Religion and social justice

As things are now, the problem with the constitutional separation of church and state is that it assumes that government is not the vehicle of moral life. That assumption is inconsistent with the concept of social justice. “Social justice” means that government supervises how things end up. If government is responsible for what happens, however, then to say government must stay out of religion is to say that religion can have no effect on events.

Government is now responsible for the care of the weak, the upbringing of children, the general well-being of everyone, even the attitudes we display toward each other. Under such circumstances the claim that it is not taking a position on the fundamental questions of human life is absurd. Government today can claim to act without regard to particular religous beliefs only by asserting that religious belief is or ought to be irrelevant to everything serious.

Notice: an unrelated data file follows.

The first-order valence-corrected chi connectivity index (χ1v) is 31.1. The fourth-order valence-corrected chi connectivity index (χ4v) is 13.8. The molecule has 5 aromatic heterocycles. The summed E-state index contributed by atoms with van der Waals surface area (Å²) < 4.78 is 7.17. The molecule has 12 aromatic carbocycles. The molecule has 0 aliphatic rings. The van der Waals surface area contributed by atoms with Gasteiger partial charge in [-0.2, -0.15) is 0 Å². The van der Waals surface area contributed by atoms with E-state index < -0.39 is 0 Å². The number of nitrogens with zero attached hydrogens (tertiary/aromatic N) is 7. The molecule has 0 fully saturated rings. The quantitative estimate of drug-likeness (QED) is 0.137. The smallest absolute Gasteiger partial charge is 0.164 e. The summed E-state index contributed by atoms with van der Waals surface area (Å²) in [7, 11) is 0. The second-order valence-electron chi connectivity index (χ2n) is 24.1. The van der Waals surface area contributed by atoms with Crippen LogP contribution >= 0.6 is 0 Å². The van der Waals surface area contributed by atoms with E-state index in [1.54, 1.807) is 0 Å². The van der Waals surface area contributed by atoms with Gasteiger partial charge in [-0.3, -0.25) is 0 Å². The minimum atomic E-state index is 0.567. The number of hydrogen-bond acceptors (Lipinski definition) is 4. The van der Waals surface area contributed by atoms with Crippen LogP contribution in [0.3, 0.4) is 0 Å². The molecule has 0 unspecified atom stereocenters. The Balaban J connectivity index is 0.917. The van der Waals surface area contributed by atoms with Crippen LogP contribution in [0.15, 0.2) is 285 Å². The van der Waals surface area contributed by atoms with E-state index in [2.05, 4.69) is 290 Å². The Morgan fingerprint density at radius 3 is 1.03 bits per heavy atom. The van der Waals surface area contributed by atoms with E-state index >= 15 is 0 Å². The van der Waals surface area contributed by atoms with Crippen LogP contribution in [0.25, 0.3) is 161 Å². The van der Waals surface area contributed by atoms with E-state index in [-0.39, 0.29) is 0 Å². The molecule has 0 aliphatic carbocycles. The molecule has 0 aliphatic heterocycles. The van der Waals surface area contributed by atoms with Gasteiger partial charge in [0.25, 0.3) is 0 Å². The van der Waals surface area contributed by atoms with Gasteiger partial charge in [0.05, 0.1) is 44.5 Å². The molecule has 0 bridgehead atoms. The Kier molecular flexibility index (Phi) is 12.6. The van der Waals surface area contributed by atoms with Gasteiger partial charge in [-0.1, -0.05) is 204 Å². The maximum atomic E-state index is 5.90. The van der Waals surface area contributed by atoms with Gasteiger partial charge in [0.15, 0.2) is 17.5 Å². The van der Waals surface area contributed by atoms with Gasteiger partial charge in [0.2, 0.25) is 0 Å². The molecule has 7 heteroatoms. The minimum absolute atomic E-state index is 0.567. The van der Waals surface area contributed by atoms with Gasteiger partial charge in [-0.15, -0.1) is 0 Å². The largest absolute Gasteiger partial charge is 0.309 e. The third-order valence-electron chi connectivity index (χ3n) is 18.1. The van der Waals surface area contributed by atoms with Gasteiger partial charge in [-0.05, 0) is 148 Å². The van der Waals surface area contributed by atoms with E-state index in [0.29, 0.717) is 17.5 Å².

The practical effect of the separation of church and state, under modern conditions, is therefore the establishment of godlessness. The only way of averting such a result is radical reduction in the role of government, an event that is desirable for any number of reasons but appears on the whole unlikely.

1 thought on “Religion and social justice”

  1. Nicely expressed. It’s
    Nicely expressed. It’s almost as if it’s not so much a separation of church and state but church and society.


Leave a Comment